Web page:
Overall I am pleased with the result and my learning curve but it is far from perfect. But with more time, it would have become easier and quicker to move from tool to tool proficiently and to gauge effectively what worked or not instead of having to print even spread to check it out. I intend to carry on working on the book to improve it further.

 

 


Zine: Dialogue

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According to the dictionary, a zine is an inexpensively produced, self-published, underground publication. This is the first project and the theme is Dialogue.

I called my zine Between Us as I chose to write about my twin sister Fabienne.  I am close to her and I thought it would be easy to interview her and develop a zine.  How wrong could I be? The more you know somebody, the more difficult it is to remain objective and not put words into their mouth. I had to stop myself from using my former skills as a journalist and from being too directive. I therefore ended up with a plethora of resources to go through and narrow down. Not easy.

The way we communicated was not always straight forward. Apart from  face to face, we emailed and called each other. She sent me all the resources I needed.  I wanted the zine to communicate the different means of communication and the fact that through emails I got more out of her than I did face to face when we just chatted about this and that sipping wine. I pixellated a few images to reflect this. I think because she loves words and writing, typing away made it easier. She had time to reflect and give me a true but never glorified version.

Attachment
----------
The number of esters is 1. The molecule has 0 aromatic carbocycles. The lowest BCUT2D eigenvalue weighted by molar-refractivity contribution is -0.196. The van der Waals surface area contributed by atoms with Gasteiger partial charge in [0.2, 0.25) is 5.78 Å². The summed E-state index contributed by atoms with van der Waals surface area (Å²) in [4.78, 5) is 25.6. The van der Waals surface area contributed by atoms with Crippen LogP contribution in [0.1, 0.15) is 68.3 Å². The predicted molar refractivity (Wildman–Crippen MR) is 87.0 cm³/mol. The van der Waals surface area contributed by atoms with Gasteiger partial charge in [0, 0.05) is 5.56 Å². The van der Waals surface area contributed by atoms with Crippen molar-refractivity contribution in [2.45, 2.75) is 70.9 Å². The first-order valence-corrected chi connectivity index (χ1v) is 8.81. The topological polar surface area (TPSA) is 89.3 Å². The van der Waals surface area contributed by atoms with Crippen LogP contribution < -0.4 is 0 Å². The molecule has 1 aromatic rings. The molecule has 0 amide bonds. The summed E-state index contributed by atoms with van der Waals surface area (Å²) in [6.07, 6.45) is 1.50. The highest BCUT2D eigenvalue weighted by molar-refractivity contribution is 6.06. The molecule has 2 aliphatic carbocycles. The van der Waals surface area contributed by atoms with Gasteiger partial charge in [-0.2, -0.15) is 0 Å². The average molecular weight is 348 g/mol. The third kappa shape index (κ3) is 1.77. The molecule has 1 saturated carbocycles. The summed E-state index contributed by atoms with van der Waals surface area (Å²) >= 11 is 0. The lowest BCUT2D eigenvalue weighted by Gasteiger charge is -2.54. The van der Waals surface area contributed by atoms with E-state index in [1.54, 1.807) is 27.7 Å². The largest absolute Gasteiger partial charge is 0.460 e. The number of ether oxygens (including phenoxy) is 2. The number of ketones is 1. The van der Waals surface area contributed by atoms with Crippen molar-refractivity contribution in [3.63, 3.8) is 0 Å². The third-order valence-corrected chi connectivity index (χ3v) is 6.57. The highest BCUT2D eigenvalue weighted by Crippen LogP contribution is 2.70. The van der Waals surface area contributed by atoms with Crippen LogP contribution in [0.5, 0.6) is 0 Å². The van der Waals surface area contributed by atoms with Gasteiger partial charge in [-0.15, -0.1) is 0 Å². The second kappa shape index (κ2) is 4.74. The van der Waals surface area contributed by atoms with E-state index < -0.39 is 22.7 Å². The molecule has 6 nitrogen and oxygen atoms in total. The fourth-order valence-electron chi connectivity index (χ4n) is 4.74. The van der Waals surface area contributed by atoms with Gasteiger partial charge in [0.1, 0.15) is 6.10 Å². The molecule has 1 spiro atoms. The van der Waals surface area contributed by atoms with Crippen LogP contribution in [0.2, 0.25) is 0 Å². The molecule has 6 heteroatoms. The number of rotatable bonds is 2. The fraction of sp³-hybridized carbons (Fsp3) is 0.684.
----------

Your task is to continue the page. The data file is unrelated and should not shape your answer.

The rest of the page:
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I used charcoal and acrylics,  Photoshop, collage and monoprinting.  I love mixed media as it enables to express various things in the medium that is most suitable for it.  I also love exploring and learning all the time. I found monoprinting fun but messy and I ended up using just one image out of the exploration.  Not a great result.  But I loved it even so.

The practitioners that inspired me for the zine are Barbara Kruger for the strong and don’t-argue-with-me message.  I used it when Fabienne talked about individuality and how important it is to remain to true to yourself.

What we discussed is the emphasis she puts on individuality and the need to be yourself even if you don’t fit

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I also chose to carry on with the black and red colour theme throughout the zine.  Kruger uses primarily two fonts Futura and Helvetica. For the zine, I experimented with many but also decided to limit myself to two: Futura and Handwriting Dakota but using the lightbox to give it a more handmade look.

As I said words and speaking well are essential to her.  She took part to amateur acting and I used all the part of the interview to express it in her own words. She is a shy and reserved person never speaking out of turn and never offensive. Acting was a way of combatting this trait and to also discover a brand new world without masks. She was very successful at it. Here I used my own imagery and also looked into Lichtentein’s for a Wow or a Pow factor! The quotes on the page are the ones she chose and they are in english and french to highlight bilingualism. The words in red on the right hand page are her key words.

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The following page is my favourite. It is a contrast to the others.  It is almost bare. I liked the art of Jean Cocteau, Guillaume Apollinaire and Sara Fanelli and succeeded in amalgamating them to say something simple with a one liner slogan.